Many people who teach contemplative prayer suggest using a prayer word. Our purpose here is to clear our mind so if you find yourself playing one of your mind tapes repeat your prayer word to help center yourself.
You could say:
Ruach, breath of God
Jesus friend, kind and gentle
Holy Spirit pray in me
Abba God always present
I bless Thee Lord Jesus, help me
Or pick a word or phrase of your own.
Since it is the breath of God, which gave humanity life and Jesus breathed the Holy Spirit upon the disciples at Pentecost after his resurrection, naturally breathing is a part of contemplative prayer. Although Eastern religions also focus on breathing, mindful breathing has been a part of the Christian Contemplative Tradition for at least 1500 years.
There are all kinds of things written about how to do the breathing, to simplify things for our experience this morning, the idea here is to take deeper breaths and to inhale and exhale slower than you normally do. Deep breaths help to calm rioting mind.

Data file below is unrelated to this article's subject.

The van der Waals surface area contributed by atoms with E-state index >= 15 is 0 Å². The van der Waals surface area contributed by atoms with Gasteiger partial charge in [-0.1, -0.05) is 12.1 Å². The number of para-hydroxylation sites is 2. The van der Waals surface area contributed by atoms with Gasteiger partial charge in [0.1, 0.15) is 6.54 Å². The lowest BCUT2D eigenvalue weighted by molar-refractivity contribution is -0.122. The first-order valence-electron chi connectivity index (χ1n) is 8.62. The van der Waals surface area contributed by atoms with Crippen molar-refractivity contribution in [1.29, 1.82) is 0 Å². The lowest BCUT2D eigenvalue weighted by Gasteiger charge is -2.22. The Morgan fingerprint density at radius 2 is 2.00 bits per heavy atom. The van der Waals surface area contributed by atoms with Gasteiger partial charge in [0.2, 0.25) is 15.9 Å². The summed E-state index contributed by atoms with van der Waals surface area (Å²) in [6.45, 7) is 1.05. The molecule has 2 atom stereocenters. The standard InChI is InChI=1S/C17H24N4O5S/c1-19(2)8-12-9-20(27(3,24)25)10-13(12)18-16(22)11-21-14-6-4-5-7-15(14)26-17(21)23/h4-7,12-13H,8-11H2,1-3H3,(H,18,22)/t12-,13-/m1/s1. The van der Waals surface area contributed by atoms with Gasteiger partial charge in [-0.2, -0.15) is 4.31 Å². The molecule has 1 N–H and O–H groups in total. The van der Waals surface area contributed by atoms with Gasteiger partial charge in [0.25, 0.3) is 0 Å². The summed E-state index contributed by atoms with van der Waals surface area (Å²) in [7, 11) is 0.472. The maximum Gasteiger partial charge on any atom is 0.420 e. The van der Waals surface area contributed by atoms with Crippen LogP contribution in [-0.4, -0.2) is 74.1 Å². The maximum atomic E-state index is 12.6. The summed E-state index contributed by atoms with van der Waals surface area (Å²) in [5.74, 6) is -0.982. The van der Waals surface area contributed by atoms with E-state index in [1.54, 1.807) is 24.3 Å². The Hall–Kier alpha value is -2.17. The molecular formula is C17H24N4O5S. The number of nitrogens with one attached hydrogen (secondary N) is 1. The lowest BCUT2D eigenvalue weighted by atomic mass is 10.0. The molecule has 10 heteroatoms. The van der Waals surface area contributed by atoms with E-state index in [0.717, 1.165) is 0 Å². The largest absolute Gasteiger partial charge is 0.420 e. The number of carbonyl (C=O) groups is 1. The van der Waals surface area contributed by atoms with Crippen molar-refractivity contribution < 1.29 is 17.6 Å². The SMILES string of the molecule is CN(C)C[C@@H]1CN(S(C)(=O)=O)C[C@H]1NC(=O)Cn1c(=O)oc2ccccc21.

You may say your prayer word when you inhale and or when you exhale, or you may say half your phrase on the inhale and half the phrase on the exhale, but slow your breathing and find a rhythm. It is possible that you will find your mind clear even this morning, it is also likely that your mind will start to race again and that is when we return to our deep breaths combined with our prayer phrase.
We are not giving ourselves a grade here, there is no pressure. We pray here together every Sunday, we usually observe two periods of brief silence, we are simply trying out a longer period of silence. The act of trying is faithful and prayerful. And so with breathing and a prayer word, let us enter the silence for a few minutes now. Lord may we find peace as we enter the silence.